You’re a film buff. Have movies ever prompted a song?

Absolutely. Literature, TV shows. I wrote “You Can’t Give It Away” after reading Huckleberry Finn and watching the fifth season of The Wire. They both have to do with children. There’s a line where Huck says “I felt like someone broke my breath in half like a twig, and they took the bigger half.” At the same time I wrote a song I haven’t used yet called “Just One Breath.” “If I had one breath I’d break it in two/I’d take the smaller and give the big one to you.” I felt like I was trying to rescue little Huck. It was also written for a friend who was really lonely at the time, so alone that he’s even happy to let trouble in – it’s his only visitor. “Cousin Mary’s New Car” has a scene from Look Back in Anger. The part where she irons her hair and the trumpet player abuses his girlfriend. But John Ford westerns, and Marty Scorsese and Francis Ford Coppola, they’ve been inspiring me for a long time.

Ever write short stories?

Yes, but they’re nothing memorable. I’d like to take a graphic novel course, though. I have an idea called The Hovering Man, that has to do with my father. He died in a car crash 20 days before I was born. An oil tanker crashed into my father’s car. Bad winter storm, very cinematic. The guy got out of the truck all dazed, and dragged my father from the car, and wires were sparking. I was thinking, “Wow, what a great start to a story. I wonder: when my father’s soul was leaving, mine was coming in, and maybe we passed and he touched me, and that made him not be able to make the full transition, so now he’s hovering above the place he died. He sees everything that’s going on. I’m trying to think of ways to flesh that out. Wonder what super powers he would have?


A wealth of bands celebrate Mark Cutler and his music this weekend. More info here. 

All Bow To Atahualpa Yupanqui

Earl Scruggs’ Google Day

Ben Allison Quiet Revolution (Sonic Camera)

Valuable chunks of the jazz canon go undistinguished – no doubt about that. But while the process of honoring the classics may be forever heroic, there’s no guarantee that listeners will be engaged by past glories. To make hay with yesteryear, artists must imbue the tunes with a personal vision. Sometimes that means upending the originals, sometimes it means refracting base elements, and sometimes, as with this glide through the hushed gems of Jim Hall and Jimmy Giuffre, it means genuflecting to the initial designs while injecting a deep sense of self. Interpreting pieces introduced in the late ‘50s and early ‘60s by clarinetist Giuffre’s trios and guitarist Hall’s early work, Ben Allison’s Quiet Revolution revives songbooks that have equal interests in grace and delicacy.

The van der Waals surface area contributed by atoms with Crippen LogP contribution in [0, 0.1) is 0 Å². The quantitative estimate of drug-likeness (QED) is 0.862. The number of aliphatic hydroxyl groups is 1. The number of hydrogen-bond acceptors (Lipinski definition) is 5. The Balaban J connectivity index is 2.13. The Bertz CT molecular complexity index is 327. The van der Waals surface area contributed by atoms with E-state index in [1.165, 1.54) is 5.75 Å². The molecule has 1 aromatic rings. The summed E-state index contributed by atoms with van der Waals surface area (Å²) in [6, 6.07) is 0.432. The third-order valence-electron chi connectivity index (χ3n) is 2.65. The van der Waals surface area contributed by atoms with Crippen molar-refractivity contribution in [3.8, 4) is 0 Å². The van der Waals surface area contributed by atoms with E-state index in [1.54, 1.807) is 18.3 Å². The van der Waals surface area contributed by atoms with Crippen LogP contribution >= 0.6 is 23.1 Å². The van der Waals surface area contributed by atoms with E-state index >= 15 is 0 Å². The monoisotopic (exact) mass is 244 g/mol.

Group chemistry is at an apex here. Guitarist Steve Cardenas and reed player Ted Nash are longtime Allison cohorts, and their rapport echoes the intimacy of Giuffre’s drummerless outfits, which often featured Hall’s sage improvisation and deft tunesmithing. The pieces they’ve chosen are sublime. “Careful” is jaunty and sly; “Lookin’ Up” is fluid and sleek. On each, Nash’s tenor flutters elegantly while the strings slide around each other. Sometimes it’s about creating a beveled friction. Sometimes it’s about sweeping forward as one. Their moves are clever and measured – that’s part of the genuflection process. Whimsy crops up, too. Giuffre’s “Pony Express” comes from a series of “western” pieces he crafted, and it conjures a bit of sagebrush before its done. Most of these tracks (with a few extras included) were initially released on the vinyl-only imprint, Newvelle, where audio excellence is paramount. Nuance is everything in jazz, so the trio’s finely rendered inflections wind up bolstering context and clarifying intent on this program of living history.